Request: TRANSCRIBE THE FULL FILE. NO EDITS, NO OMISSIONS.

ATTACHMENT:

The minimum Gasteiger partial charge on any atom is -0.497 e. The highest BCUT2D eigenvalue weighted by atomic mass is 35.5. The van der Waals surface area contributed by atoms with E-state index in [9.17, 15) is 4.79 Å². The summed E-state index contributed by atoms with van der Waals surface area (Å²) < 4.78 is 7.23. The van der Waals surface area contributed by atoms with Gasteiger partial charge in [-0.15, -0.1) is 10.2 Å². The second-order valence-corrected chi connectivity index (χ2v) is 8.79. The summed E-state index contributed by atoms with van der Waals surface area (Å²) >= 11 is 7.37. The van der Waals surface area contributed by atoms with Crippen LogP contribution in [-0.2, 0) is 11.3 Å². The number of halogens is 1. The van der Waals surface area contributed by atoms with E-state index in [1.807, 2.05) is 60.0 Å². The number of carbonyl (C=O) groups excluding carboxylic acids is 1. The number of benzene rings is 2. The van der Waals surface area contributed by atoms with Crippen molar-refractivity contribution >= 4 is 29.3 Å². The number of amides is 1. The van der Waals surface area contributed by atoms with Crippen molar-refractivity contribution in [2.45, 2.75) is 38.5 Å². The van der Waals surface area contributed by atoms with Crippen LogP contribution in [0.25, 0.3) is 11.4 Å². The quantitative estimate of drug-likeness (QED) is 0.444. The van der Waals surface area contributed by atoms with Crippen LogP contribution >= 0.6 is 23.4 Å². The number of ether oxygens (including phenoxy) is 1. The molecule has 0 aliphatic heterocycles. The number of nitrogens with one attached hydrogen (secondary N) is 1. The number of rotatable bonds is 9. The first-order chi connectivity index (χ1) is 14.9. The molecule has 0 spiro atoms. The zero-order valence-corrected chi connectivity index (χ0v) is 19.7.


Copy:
The minimum Gasteiger partial charge on any atom is -0.497 e. The highest BCUT2D eigenvalue weighted by atomic mass is 35.5. The van der Waals surface area contributed by atoms with E-state index in [9.17, 15) is 4.79 Å². The summed E-state index contributed by atoms with van der Waals surface area (Å²) < 4.78 is 7.23. The van der Waals surface area contributed by atoms with Gasteiger partial charge in [-0.15, -0.1) is 10.2 Å². The second-order valence-corrected chi connectivity index (χ2v) is 8.79. The summed E-state index contributed by atoms with van der Waals surface area (Å²) >= 11 is 7.37. The van der Waals surface area contributed by atoms with Crippen LogP contribution in [-0.2, 0) is 11.3 Å². The number of halogens is 1. The van der Waals surface area contributed by atoms with E-state index in [1.807, 2.05) is 60.0 Å². The number of carbonyl (C=O) groups excluding carboxylic acids is 1. The number of benzene rings is 2. The van der Waals surface area contributed by atoms with Crippen molar-refractivity contribution >= 4 is 29.3 Å². The number of amides is 1. The van der Waals surface area contributed by atoms with Crippen molar-refractivity contribution in [2.45, 2.75) is 38.5 Å². The van der Waals surface area contributed by atoms with Crippen LogP contribution in [0.25, 0.3) is 11.4 Å². The quantitative estimate of drug-likeness (QED) is 0.444. The van der Waals surface area contributed by atoms with Crippen LogP contribution >= 0.6 is 23.4 Å². The number of ether oxygens (including phenoxy) is 1. The molecule has 0 aliphatic heterocycles. The number of nitrogens with one attached hydrogen (secondary N) is 1. The number of rotatable bonds is 9. The first-order chi connectivity index (χ1) is 14.9. The molecule has 0 spiro atoms. The zero-order valence-corrected chi connectivity index (χ0v) is 19.7.